The major efficacy outcome measure of the trial was objective response rate (ORR) as assessed by an independent review facility (IRF). In the mBCC cohort, tumor response was assessed according to the Response Evaluation Criteria in Solid Tumors (RECIST) version 1.0. In the laBCC cohort, tumor response evaluation included measurement of externally assessable tumor (including scar) and assessment for ulceration in photographs, radiographic assessment of target lesions (if appropriate), and tumor biopsy. An objective response in laBCC required at least one of the following criteria and absence of any criterion for disease progression: (1) ≥ 30% reduction in lesion size [sum of the longest diameter (SLD)] from baseline in target lesions by radiographic assessment; (2) ≥ 30% reduction in SLD from baseline in externally visible dimension of target lesions; (3) complete resolution of ulceration in all target lesions. Complete response was defined as objective response (as defined above) with no residual BCC on sampling tumor biopsy. Disease progression was defined as any of the following: (1) ≥ 20% increase in the SLD from nadir in target lesions (either by radiography or by externally visible dimension); (2) new ulceration of target lesions persisting without evidence of healing for at least 2 weeks; (3) new lesions by radiographic assessment or physical examination; (4) progression of non-target lesions by RECIST.
Of the 104 patients enrolled, 96 patients were evaluable for ORR. Twenty-one percent of patients carried a diagnosis of Gorlin syndrome. The median age of the efficacy evaluable population was 62 years (46% were at least 65 years old), 61% male and 100% White. For the mBCC cohort (n = 33), 97% of patients had prior therapy including surgery (97%), radiotherapy (58%), and systemic therapies (30%). For the laBCC cohort (n = 63), 94% of patients had prior therapies including surgery (89%), radiotherapy (27%), and systemic/topical therapies (11%). The median duration of treatment was 10.2 months (range 0.7 to 18.7 months).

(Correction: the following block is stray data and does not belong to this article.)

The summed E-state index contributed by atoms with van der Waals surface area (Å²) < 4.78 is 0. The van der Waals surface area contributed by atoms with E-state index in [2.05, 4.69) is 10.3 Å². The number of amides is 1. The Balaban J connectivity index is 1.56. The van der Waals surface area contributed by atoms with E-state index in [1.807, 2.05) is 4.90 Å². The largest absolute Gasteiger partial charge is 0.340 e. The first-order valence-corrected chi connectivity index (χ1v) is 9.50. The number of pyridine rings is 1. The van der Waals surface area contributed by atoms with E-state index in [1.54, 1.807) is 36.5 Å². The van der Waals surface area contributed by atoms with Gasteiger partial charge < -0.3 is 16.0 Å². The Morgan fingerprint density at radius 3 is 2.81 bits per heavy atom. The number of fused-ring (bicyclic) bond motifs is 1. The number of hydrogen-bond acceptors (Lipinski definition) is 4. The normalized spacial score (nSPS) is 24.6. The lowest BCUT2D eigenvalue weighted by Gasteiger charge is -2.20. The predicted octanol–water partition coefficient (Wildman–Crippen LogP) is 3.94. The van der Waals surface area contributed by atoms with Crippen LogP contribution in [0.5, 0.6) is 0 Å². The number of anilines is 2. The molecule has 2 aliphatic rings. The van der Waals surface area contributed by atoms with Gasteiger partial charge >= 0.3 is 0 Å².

The key outcome measures are presented in Table 2, below.
Table 2: Objective Response Rate: Efficacy-Evaluable
(n = 33)
(n = 63)
|IRF2-Confirmed ORR, n (%)||10 (30.3)||27 (42.9)|
|(95%CI)||(15.6, 48.2)||(30.5, 56.0)|
|Complete response3||0 (0.0)||13 (20.6)|
|Partial response||10 (30.3)||14 (22.2)|
|Median Response Duration (months)||7.6||7.6|
|(95% CI5)||(5.6, NE4)||(5.7, 9.7)|
|1Patients who received at least one dose of ERIVEDGE with
independent pathologist-confirmed diagnosis of BCC
2IRF = Independent Review Facility
3For laBCC, complete response was defined as objective response with no residual BCC on sampling tumor biopsy.
4NE = Not estimable
5CI = Confidence Interval
Last reviewed on RxList: 2/2/2012
This monograph has been modified to include the generic and brand name in many instances.